Crowley and Ellis were killed a day after Iran’s Ayatollah Khomeini had claimed that Americans were behind the November 20 takeover of the Grand Al-Haram Mosque at Makkah.
As soon as Khomeini’s claim was repeated in media on November 21, 1979 a group of enraged Pakistani students had stormed the 32-acre US Embassy at Islamabad. The rioters were also infuriated by incorrect radio reports that Washington had bombed the Grand Mosque at Makkah.
After bringing the embassy gate down, the mob fired gunshots and pelted stones at the building’s windows. As Ambassador Arthur Hummel Jr., was out of the building for lunch, Marine Steven Crowley was posted on the Embassy roof to assess the demonstration.
A corporal assigned to the Marine Security Guard Battalion Detachment in Islamabad, Crowley was shot by a sniper just above his left ear while he was doing his job. Although the US Embassy staffers had organized themselves into groups by blood type similar to Crowley’s, in case a transfusion was needed, their injured colleague never actually regained consciousness.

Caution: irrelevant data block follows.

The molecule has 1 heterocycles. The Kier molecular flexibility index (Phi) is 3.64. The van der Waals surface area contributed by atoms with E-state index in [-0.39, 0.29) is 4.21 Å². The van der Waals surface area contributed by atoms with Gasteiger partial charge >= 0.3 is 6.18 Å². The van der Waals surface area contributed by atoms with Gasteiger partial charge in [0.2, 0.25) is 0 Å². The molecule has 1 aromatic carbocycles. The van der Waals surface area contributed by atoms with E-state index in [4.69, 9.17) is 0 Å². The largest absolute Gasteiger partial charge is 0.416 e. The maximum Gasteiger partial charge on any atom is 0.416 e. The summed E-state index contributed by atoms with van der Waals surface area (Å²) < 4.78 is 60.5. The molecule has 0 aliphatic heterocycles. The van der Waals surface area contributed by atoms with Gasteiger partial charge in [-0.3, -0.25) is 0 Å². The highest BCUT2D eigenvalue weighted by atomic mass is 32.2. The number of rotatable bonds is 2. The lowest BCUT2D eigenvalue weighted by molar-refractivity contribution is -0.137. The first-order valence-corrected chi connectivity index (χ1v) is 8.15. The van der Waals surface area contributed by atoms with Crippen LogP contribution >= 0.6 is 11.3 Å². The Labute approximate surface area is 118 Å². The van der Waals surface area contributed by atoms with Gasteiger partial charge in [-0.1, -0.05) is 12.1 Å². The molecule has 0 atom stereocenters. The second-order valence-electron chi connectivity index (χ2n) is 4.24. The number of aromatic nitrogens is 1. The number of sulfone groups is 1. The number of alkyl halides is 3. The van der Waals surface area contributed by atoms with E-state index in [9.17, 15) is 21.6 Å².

At sunset, as the rioters had begun to disperse, Sergeant Lloyd Miller climbed the roof and brought down the body of Crowley over his shoulder. Within just two days, some 400 shocked US diplomats had flown out of Pakistan.
The Pakistani government had reportedly paid US $121 million to the US, as a cost to rebuild the Embassy compound, after having failed to prevent the incident. Cameron Barr, a Washington Post staff writer, wrote in one of his articles a few years ago,” In a day of orchestrated anti-American outrage, Pakistanis were attacking several US facilities across the country. Nearly 140 people — US diplomats, Pakistani staff members, a visiting Time magazine correspondent (Marcia Gauger) — had assembled in the vault, a suite of rooms on the top floor of the three-story embassy building.